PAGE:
The lights go up. There’s a bony, bearded man lying in the center of the stage. He’s shaggy and dirty, his eyes covered by a blindfold. The stage lights beat down on his back to reveal the outline of his spine. He’s quivering. The audience is dead silent as he speaks. No one dares flinch because shhh…the terrorists might get you, too.
The University of North Texas' production of Lee Blessing’s 1988 drama Two Rooms is an exhausting, intense experience, bearable for the work of its young and gifted cast.
The play tells the story of pre-9/11 story of Lainie (Lindsey Hall) and Michael Wells (Eric Orman), married teachers who had been living in Beirut until Michael's kidnapping by Arab terrorists. Lainie has returned to the States, where she's stripped her apartment to resemble the bare environment she imagines for Michael. When the play begins, he's already been in captivity for a year, with little hope of release.
Unfolding in a series of lengthy monologues, alternating between Michael and Lainie, the play fills in the details of Michael's life before and after his kidnapping. Lainie, it turns out, has become bitter about the U.S. government's lack of action on the case, and she's a little too open with her anti-war views. A journalist named Walker (Edgar Estrada) wants to bring her story back to the headlines, but Lainie doesn't trust him. She turns instead to a starchy State Department official (Amanda Perkins) to vent her frustrations.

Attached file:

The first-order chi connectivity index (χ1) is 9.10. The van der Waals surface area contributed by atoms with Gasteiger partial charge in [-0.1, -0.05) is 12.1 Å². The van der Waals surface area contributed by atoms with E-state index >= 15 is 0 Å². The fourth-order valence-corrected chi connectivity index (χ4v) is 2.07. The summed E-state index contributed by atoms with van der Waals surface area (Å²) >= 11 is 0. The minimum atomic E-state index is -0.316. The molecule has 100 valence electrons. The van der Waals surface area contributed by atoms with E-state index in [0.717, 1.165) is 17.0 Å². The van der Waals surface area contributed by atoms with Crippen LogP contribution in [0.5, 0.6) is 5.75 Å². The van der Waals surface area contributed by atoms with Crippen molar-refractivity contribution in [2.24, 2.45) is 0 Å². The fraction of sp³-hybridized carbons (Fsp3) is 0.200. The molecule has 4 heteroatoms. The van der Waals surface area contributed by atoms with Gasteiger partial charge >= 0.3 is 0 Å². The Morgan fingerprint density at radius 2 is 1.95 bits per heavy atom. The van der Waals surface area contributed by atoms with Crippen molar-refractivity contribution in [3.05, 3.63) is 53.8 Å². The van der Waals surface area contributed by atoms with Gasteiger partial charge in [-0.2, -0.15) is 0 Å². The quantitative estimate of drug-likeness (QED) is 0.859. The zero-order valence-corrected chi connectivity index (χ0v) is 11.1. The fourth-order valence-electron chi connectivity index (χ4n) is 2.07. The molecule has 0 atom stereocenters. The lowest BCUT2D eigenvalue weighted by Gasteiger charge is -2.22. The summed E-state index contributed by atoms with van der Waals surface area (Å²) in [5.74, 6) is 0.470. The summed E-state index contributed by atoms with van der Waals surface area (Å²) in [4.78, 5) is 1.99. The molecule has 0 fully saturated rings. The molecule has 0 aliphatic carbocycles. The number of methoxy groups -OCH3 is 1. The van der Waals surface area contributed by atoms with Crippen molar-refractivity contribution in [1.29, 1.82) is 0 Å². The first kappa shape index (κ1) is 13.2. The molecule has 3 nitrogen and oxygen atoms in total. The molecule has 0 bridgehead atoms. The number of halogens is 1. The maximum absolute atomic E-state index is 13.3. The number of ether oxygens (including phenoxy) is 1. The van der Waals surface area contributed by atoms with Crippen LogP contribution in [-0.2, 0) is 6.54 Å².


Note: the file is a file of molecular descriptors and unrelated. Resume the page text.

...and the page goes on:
The UNT production‘s cast is young but effective. As Michael, Orman is a bit too low-energy in his monologue about the conditions of his life as a prisoner, but he gains momentum toward the end of the play. With his shaggy blond hair and angular physique, he brings a certain grace to his movement as he shows the crippling effects on the body of a year of beatings and confinement.
Lindsey Hall’s performance as Lainie has its powerful moments, too. Showing sincere expressions of heartache and pain, she may make some audience members forget she’s only just acting. She doesn't give as physical a performance as Orman, but the deep emotions are there.
As Ellen, the government official, Amanda Perkins scowls and stands in a stern posture, encouraging the audience to hate her staunch and callous attitude toward Lainie. She’s only doing her job, after all.
Edgar Estrada’s performance as Walker, the ever determined and almost always business-minded reporter, although a bit jittery at first, is the standout in this production. This actor speaks clearly and brings great physicality to a character who is selfish but not entirely evil. Some reporters do have feelings for the people they cover, he seems to be saying in his portrayal.
Director Chris Barr has cheated her actors in the staging of this piece, however, putting them at times in positions that make them hard to hear and that block sight lines from segments of the audience. Be wary of stting on each side of the stage.
The set design by Kaori Imai is minimalistic—just one chair, one empty window frame—keeping the focus almost entirely on the actors. The upstage panels reflecting the lighting designed by Candice Miears are pure artistic magic, though, producing shades of gray, blue, green and yellow on a backdrop made of newspaper clippings. Nice touch, shedding fresh light on an old message about the struggle of the human spirit to survive, no matter what.